CaHRU at Society for Academic Primary Care annual conference in Oxford 2015

Keble_OxfordMembers of the CaHRU team and School of Health & Social Care had a strong presence at the conference the 44th Annual Conference of the Society for Academic Primary Care (SAPC) from 8th to 10th July at the University of Oxford. After an entertaining train journey to the historical Oxford, we had our first glimpses of the beautiful surroundings we were to spend the following three days.

Coral_OxfordDespina_OxfordOn the first day there was great interest in Coral Sirdifield’s poster “Comparing what patients value and what they experience in English general practice: a cross sectional survey“. Ana Godoy Caballero and Despina Laparidou also had lively conversations while presenting their posters on “Patient values and patient experiences in English general practice: a comparison by patient characteristics” and “Psycho-educational interventions for informal caregivers of people with dementia: a systematic review“.


Cahru_OxfordIn the evening we were treated to “Drinks with the Dinosaurs” at the museum of Natural History which was a fantastically unique setting to mingle with fellow SAPC attendees.

Zahid_OxfordThe second day was full of thought-provoking talks, especially the “Dangerous Ideas” session which was extremely popular and lead to some heated discussions. Dr Zahid Asghar gave a brilliant elevator pitch on “Bisphosphonates and risk of stroke: self-controlled case series study“, followed by Ana Godoy Caballero Ana_Oxford_EPwho gave an equally brilliant elevator pitch on “Bisphosphonates and risk of stroke: matched case-control study“. After a busy second day, we got dressed up and attended a wonderful formal dinner at Keble College where many gasped at how “Harry Potter” the setting was.

Jolien_Oxford_OralThe final day was as equally jam-packed as previous days with posters and oral presentations. Posters were presented by Jolien Vos on “Applicability of the Health Information Technology Acceptance Model in assessing readiness of older patients with multiple chronic diseases to adopt telecare – qualitative study” and Professor Niro Siriwardena presented Fiona Togher’s poster on “The development of a Patient Reported Experience Measure (PREM) for use in UK ambulance services“. Jolien Vos also gave a superb oral presentation on “Cast adrift in the care system? A systematic Rebecca_Oxford2scoping review of care navigation for older people with multimorbidity“, which provided a popular talking point during the elderly care and dementia session. Finally, Rebecca Porter’s poster presentation of “Mr Grumpy becomes Mr Happy: Effective sleep treatment using community pharmacists” was voted best poster by delegates! Mr Grumpy becomes Mr Happy was also one of 11 projects to be presented on the SAPC blog, an amazing achievement for Mr Grumpy!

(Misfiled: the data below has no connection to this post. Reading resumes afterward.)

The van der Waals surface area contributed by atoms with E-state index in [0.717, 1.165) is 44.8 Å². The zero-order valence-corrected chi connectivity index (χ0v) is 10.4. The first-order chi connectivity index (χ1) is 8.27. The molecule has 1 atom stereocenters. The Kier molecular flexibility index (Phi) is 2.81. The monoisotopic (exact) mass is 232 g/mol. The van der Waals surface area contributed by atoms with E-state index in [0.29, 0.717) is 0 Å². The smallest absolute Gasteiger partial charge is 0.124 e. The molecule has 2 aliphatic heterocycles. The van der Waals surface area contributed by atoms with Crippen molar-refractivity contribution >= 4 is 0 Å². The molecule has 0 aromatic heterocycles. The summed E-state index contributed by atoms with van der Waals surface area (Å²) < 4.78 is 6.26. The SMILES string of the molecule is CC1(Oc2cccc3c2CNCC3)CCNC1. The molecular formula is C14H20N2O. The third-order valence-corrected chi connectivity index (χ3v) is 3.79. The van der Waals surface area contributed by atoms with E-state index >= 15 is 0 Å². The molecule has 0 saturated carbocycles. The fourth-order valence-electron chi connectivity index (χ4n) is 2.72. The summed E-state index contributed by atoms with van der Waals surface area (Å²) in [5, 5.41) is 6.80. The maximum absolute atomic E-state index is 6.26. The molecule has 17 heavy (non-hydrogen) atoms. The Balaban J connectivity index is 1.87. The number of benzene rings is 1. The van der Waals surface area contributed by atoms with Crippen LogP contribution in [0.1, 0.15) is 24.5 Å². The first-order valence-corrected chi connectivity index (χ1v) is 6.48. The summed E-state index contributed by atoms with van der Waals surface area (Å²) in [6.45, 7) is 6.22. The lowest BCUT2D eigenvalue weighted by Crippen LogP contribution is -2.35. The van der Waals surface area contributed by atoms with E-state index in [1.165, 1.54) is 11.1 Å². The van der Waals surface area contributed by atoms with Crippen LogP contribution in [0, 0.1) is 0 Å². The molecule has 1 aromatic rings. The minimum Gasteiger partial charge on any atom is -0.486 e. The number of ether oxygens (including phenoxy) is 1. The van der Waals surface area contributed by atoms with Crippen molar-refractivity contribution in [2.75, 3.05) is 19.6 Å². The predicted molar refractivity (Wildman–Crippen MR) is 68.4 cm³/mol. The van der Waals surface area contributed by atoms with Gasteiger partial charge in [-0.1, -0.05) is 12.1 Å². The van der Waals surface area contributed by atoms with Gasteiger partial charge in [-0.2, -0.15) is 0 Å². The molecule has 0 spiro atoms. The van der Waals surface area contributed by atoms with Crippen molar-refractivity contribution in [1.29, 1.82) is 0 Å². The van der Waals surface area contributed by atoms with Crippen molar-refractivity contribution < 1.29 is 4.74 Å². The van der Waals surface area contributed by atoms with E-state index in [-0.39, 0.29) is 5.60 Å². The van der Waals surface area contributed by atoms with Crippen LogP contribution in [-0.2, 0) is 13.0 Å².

The SAPC conference was full of great accomplishments for the University of Lincoln and we are all looking forward to next year’s conference in Dublin.

Rebecca Porter

CaHRU Spring 2015 Newsletter

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The latest edition of the CaHRU Newsletter (Spring 2015) was published this week. The newsletter presents the work of the research centre over the previous three months and includes articles from the CaHRU blog covering publications, conferences and funding. The newsletter is produced by Sue Bowler, CaHRU administrator.

Improvement science and research methods seminar on discourse analysis given by Michael Toze

CaHRU Website

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mtozeThe latest ‘Improvement science and research methods seminar’ on ‘Discourse analysis’ was delivered by Michael Toze, doctoral student at CaHRU. Discourse analysis aims to study the use of oral and textual communication in relation to meaning beyond the words, social context and thought and focuses on analysing how speech and text are organised to achieve an end. The speaker went on to explain related methods such as conversation analysis, content analysis, critical discourse analysis and ethnomethodology an their applications. Finally, Michael described how he was using discourse analysis in his doctoral research exploring competing discourses about sexuality, gender identity and health in LGBT people interacting with general practice staff. The seminar was well attended by colleagues from CaHRU, the School of Health and Social Care, and researchers from Lincolnshire Community Health Services NHS Trust and East Midlands Ambulance Service NHS Trust.

New systematic review published on interventions to reduce risk of overweight and obesity in infancy and childhood

A new study has been published by led by Prof Sarah Redsell of Anglia Ruskin University and a team of researchers at the Universities of Cambridge, Nottingham and Lincoln, including Prof Niro Siriwardena of CaHRU. The study, published in Maternal and Child Nutrition, was entitled ‘Systematic review of randomised controlled trials of interventions that aim to reduce the risk, either directly or indirectly, of overweight and obesity in infancy and early childhood’.